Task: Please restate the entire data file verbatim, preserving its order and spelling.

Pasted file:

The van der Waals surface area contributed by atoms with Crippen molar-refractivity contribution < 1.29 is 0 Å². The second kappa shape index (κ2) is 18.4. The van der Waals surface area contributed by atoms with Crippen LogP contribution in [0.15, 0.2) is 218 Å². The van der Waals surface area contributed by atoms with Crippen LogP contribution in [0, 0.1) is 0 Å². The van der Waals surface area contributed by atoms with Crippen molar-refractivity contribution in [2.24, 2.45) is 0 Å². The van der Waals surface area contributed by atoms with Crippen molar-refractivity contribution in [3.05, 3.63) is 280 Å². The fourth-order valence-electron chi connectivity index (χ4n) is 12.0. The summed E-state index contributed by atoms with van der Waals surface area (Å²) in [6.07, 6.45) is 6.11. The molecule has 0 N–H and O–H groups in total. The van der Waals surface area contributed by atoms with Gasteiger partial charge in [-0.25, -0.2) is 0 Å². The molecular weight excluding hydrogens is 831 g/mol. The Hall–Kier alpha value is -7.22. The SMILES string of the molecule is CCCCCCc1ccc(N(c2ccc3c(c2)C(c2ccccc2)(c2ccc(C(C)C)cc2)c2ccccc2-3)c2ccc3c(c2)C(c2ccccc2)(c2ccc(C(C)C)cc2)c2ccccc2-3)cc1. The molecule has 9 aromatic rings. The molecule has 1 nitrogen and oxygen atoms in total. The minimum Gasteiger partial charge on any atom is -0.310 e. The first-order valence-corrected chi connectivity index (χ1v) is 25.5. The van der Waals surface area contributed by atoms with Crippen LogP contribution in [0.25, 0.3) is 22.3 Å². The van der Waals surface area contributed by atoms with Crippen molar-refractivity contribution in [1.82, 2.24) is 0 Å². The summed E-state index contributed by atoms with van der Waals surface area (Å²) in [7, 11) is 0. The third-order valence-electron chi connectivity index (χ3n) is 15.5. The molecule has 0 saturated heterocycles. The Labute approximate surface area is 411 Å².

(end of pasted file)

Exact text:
The van der Waals surface area contributed by atoms with Crippen molar-refractivity contribution < 1.29 is 0 Å². The second kappa shape index (κ2) is 18.4. The van der Waals surface area contributed by atoms with Crippen LogP contribution in [0.15, 0.2) is 218 Å². The van der Waals surface area contributed by atoms with Crippen LogP contribution in [0, 0.1) is 0 Å². The van der Waals surface area contributed by atoms with Crippen molar-refractivity contribution in [2.24, 2.45) is 0 Å². The van der Waals surface area contributed by atoms with Crippen molar-refractivity contribution in [3.05, 3.63) is 280 Å². The fourth-order valence-electron chi connectivity index (χ4n) is 12.0. The summed E-state index contributed by atoms with van der Waals surface area (Å²) in [6.07, 6.45) is 6.11. The molecule has 0 N–H and O–H groups in total. The van der Waals surface area contributed by atoms with Gasteiger partial charge in [-0.25, -0.2) is 0 Å². The molecular weight excluding hydrogens is 831 g/mol. The Hall–Kier alpha value is -7.22. The SMILES string of the molecule is CCCCCCc1ccc(N(c2ccc3c(c2)C(c2ccccc2)(c2ccc(C(C)C)cc2)c2ccccc2-3)c2ccc3c(c2)C(c2ccccc2)(c2ccc(C(C)C)cc2)c2ccccc2-3)cc1. The molecule has 9 aromatic rings. The molecule has 1 nitrogen and oxygen atoms in total. The minimum Gasteiger partial charge on any atom is -0.310 e. The first-order valence-corrected chi connectivity index (χ1v) is 25.5. The van der Waals surface area contributed by atoms with Crippen LogP contribution in [0.25, 0.3) is 22.3 Å². The van der Waals surface area contributed by atoms with Crippen molar-refractivity contribution in [1.82, 2.24) is 0 Å². The summed E-state index contributed by atoms with van der Waals surface area (Å²) in [7, 11) is 0. The third-order valence-electron chi connectivity index (χ3n) is 15.5. The molecule has 0 saturated heterocycles. The Labute approximate surface area is 411 Å².